March of Dimes provides support in the NICU

Full Frame

March of Dimes provides support in the NICU

When signs of labor rushed Danielle and Joshua Donohue to the hospital one morning, the first-time parents were nervous and stressed. But their nerves were more than just the normal pre-delivery jitters of expecting parents: Danielle was only 26 weeks pregnant, and they worried that their baby wouldn’t survive.

The neonatal intensive care unit (NICU) team at Stony Brook Hospital explained that the odds weren’t very good, but the Donohues remained optimistic – even after the delivery, as their baby struggled in the first few days of his life.

But the Donohues didn’t have to face the ordeal alone. The NICU Family Support Specialist from the March of Dimes was there with much needed information and support.

March of Dimes provides support in the NICU

March of Dimes provides support in the NICU

in the NICU, March of Dimes programs provide strategies for care that help bond parents and babies, and even save lives – strategies like kangaroo care, in which a parent holds the baby against his or her bare chest. This skin-to-skin contact can help a baby sleep, breastfeed, stay warm, and keep his or her heart and breathing stable, in addition to the emotional benefits for the parents.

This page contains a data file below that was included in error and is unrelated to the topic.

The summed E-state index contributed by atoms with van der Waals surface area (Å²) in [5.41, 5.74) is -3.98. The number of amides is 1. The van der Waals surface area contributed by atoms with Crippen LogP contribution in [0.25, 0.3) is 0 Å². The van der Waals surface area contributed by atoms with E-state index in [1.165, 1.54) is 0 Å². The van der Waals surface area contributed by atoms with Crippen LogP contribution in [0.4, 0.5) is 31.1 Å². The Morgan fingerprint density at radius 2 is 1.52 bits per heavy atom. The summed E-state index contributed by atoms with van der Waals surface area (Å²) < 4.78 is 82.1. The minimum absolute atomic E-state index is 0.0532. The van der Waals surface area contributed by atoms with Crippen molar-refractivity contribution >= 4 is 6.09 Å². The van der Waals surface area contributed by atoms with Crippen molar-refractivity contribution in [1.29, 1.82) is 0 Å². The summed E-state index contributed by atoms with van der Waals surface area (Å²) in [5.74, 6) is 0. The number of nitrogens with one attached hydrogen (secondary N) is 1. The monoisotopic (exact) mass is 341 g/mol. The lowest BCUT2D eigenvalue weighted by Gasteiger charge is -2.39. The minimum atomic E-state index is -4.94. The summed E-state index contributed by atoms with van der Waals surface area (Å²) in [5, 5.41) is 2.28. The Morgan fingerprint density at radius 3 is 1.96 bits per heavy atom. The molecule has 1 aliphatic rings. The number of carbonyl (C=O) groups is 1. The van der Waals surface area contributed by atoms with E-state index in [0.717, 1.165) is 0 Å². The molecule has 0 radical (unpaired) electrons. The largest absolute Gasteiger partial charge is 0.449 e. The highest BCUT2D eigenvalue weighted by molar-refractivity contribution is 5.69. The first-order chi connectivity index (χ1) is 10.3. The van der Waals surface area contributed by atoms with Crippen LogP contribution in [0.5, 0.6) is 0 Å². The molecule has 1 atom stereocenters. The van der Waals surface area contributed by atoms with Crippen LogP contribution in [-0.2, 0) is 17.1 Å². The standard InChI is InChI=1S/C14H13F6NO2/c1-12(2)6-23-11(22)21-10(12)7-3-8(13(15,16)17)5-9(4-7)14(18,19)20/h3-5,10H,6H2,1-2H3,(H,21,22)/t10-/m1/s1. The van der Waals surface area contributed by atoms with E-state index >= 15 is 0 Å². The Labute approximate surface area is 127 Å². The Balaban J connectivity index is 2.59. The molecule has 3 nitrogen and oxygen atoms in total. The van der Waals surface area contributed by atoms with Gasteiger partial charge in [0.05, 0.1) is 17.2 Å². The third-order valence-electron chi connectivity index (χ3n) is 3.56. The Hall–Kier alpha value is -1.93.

The March of Dimes, a non-profit organization founded in 1938 to combat polio, now works in countries around the world to help prevent birth defects, premature births and infant mortality.

And in the NICU, March of Dimes programs provide strategies for care that help bond parents and babies, and even save lives – strategies like kangaroo care, in which a parent holds the baby against his or her bare chest. This skin-to-skin contact can help a baby sleep, breastfeed, stay warm, and keep his or her heart and breathing stable, in addition to the emotional benefits for the parents.

“I remember the first time that I held him, they placed him on my chest, and Max was very unstable at that point and the moment that he was on our chest, his heart rate stabilized, his breathing stabilized, his oxygen saturation stabilized. Everything was perfect,” said Danielle Donohue.

Since going home with their healthy son, Max, Danielle Donahue has returned to the NICU, this time to help other expecting parents as a March of Dimes Family Support Specialist.

“I work with NICU families as well as families in the antepartum unit – and those are the moms who are waiting to deliver. And it’s inspiring to be there,” said Danielle Donohue. “I love working in a place where miracles happen every day.”

This week on Full Frame, Joanne Colan reports from New York on the March of Dimes’ work with preterm babies at Stony Brook Hospital and beyond.

Follow March of Dimes on Twitter: @MarchofDimes